Savannah College of Art and Design Introduces Groundbreaking Augmented Reality College Experience

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SAVANNAH– March 13, 2017– Savannah College of Art and Design has pioneered the use of augmented reality technology to create the first AR-driven college catalog produced and designed entirely by the university. With more than 85 trackable pages including the cover, over 150 digital assets, and more than 200 micro-interactions, users of SCAD’s catalog can view videos of students’ creative sessions, play student-designed video games, tour residence halls, learn about degree programs, profile real-world careers, chat live with admission staff members and watch videos of SCAD’s signature annual events.

“The SCAD catalog is a microcosm of SCAD expertise,” said SCAD President and Founder Paula Wallace. “It’s inspired by our students – early adopters of the most leading edge technology, inventors of the next big thing.”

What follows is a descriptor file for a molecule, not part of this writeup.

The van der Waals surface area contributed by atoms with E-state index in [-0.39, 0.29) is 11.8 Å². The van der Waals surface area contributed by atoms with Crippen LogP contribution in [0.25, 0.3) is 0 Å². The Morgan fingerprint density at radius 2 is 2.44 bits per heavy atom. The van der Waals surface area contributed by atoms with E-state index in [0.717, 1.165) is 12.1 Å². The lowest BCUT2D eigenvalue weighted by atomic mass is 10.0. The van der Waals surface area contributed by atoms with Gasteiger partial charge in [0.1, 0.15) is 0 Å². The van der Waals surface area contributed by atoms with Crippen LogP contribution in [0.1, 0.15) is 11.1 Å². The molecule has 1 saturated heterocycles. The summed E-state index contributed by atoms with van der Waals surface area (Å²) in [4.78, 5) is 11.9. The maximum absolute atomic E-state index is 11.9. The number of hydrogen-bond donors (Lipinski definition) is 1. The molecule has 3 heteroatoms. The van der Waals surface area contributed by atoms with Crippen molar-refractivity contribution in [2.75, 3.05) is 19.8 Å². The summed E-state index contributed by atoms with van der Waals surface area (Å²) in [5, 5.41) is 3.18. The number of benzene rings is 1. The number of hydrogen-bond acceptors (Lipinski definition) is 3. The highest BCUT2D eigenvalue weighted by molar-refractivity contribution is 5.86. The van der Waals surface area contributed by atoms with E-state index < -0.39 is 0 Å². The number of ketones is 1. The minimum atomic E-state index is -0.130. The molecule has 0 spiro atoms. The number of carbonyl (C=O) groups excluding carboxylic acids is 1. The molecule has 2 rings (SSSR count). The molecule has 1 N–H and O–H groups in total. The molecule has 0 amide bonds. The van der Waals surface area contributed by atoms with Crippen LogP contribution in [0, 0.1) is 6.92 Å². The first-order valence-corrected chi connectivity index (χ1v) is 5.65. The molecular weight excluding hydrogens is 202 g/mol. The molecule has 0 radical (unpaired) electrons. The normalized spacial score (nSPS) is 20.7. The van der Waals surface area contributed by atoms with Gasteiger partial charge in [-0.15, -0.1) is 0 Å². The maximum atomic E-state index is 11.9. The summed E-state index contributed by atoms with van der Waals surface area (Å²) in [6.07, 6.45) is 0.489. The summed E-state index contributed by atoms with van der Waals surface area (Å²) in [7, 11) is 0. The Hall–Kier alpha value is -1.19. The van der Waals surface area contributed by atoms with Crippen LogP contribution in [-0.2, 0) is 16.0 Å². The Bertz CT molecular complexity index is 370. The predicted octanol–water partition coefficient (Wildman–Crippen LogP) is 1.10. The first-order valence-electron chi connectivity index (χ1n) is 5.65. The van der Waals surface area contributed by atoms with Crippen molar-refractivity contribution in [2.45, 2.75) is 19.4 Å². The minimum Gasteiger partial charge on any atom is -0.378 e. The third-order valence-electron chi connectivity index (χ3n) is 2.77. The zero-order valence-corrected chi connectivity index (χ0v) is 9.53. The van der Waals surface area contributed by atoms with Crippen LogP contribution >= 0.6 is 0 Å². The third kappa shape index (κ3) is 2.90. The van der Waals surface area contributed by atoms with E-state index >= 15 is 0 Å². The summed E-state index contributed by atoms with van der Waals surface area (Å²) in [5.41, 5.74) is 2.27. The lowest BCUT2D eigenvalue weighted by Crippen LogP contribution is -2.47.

presientsealThrough this personalized exploration, prospective students gain a firsthand experience of what awaits them at SCAD, including SCAD’s award-winning degree programs in fashion, film, animation, architecture, interior design and more, as well as real-world collaborations with companies that include Disney, Google, Pixar, BMW and NASA through the SCAD Collaborative Learning Center.

The launch represents another major step forward in SCAD’s evolution of the way students engage the college selection process. The AR catalog is SCAD’s second innovation in the technology reality space. In spring 2015, the university was the first to offer a virtual reality experience in acceptance letter packages. The packages contained customized Google cardboard VR goggles that enabled students to virtually visit SCAD’s four global locations. Within 12 months of introducing the virtual tours, the university saw a 26-percent increase in admission applications.

To experience the AR-trackable catalog, download SCAD’s mobile app via the Apple iTunes App Store or Google Play Store and simply hover a smartphone or tablet over its pages. SCAD secured a private license for the software, which is typically reserved for global tech companies.

 

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